What’s M&E got to do with it?

(Mia Schmid-Velasco) #1

The short answer is everything!

If you asked your colleagues what Monitoring and Evaluation is you’re likely going to get different answers from each of them. My field has not done a great job of selling ourselves to others, so I’m writing this post as a first attempt to advocate for the necessity of M&E in everything we do as civil society organizations and non-profits.

M&E is often silo-ed off from day-to-day program implementation and strategy. “Data people” are hired to crunch numbers and produce reports with fancy charts that end up collecting dust and don’t result in meaningful changes in the program. This is a superficial form of M&E that is focused on accountability to others and not what I consider to be our role.

So what is M&E?

M&E is central to organizational effectiveness and delivery of our mission. It’s not separate from programs, but in service to programs. The most effective M&E is done when us “data people” are embedded within programs and in conversation with program staff, leadership, and program participants from day 1.

M&E has 3 key functions within an organization:

  1. Execute strategy: M&E helps us answer the question - what do we need to know in order to understand the effectiveness of our strategy? Are we on track? Is our approach working? Answering these questions is critical in order to know if what we’re doing is making a difference.
  2. Improve programming: When integrated with programs, M&E can provide an accurate picture to program staff of how the work is going and help to identify areas where we can improve. Rather than relying solely on anecdotes and gut feelings, M&E can provide actionable information to help program staff make decisions.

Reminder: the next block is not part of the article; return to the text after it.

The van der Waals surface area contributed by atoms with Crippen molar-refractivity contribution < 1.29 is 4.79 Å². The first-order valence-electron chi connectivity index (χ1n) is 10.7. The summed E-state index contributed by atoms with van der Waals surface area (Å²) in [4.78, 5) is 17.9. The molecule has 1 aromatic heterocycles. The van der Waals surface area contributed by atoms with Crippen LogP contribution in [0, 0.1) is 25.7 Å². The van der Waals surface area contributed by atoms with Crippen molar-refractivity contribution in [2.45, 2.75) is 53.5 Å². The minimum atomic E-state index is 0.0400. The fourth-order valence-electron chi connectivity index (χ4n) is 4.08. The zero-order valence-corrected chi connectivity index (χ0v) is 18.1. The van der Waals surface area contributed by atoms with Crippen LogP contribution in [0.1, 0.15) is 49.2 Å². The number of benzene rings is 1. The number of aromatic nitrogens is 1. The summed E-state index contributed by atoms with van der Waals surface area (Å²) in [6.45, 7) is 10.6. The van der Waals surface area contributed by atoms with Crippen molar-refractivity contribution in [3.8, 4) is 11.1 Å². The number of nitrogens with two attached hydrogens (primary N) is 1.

3. Reporting: In my experience most people see M&E as primarily a reporting function, that our sole purpose is to compile numbers to stick into reports to donors and our board. I intentionally list this as the third and final function of M&E because I see this as the least important part of our role. Accountability to others is necessary, but not sufficient if we want to learn and improve our work. Accountability to ourselves and those we serve (#s 1 & 2) is critical if we really want to make a difference.

What is the role of M&E to you?


(Tobias Eigen) #2

Nice! I love the cartoon, and now I’ve got a catchy song stuck in my head. I’ll never think of M&E the same again! :heart_eyes:

(Daniel Moseray Fullah) #3

it’s really nice and appealing

(Tobias Eigen) #4

Agreed! Great to see you here on Forum Friday, Daniel! Welcome and hope you had a great week!

I am really glad Mia has shared this topic. It’s so important to keep M&E in our heads, though for many of us it is hard to make time at the beginning of projects for it. It makes such a difference though that we need to force ourselves to do it!

My team, @namati_network, tries to start every project with a kickoff document and a meeting with as many people as possible who are connected to the project. The document doesn’t try to be a todo list but rather sums up in one place the shared consensus of what success looks like, the people involved and a rough timeline with some milestones. Once the kickoff meeting has taken place and the project is underway, the document is referred back to and updated throughout the project until it is concluded.

Mia is reminding me that we should do better to include M&E in this document. Thanks! :rocket:

(Mia Schmid-Velasco) #5

That’s exactly what I was going for! :laughing:

(Mia Schmid-Velasco) #6

You’re not alone, in my experience, most programs don’t think to include M&E at the beginning because they either don’t think it’s necessary or don’t think they have enough time. But it will actually save time in the long run if a well thought out M&E plan is established at the beginning.

With a plan in place from the start, you’ll be better positioned to focus your attention on what you actually need to know, have data systems set up to regularly inform your decisions throughout the program, and only collect the data you need. My next post will go into more detail about what to include in an M&E plan, so stay tuned!

(Tobias Eigen) #7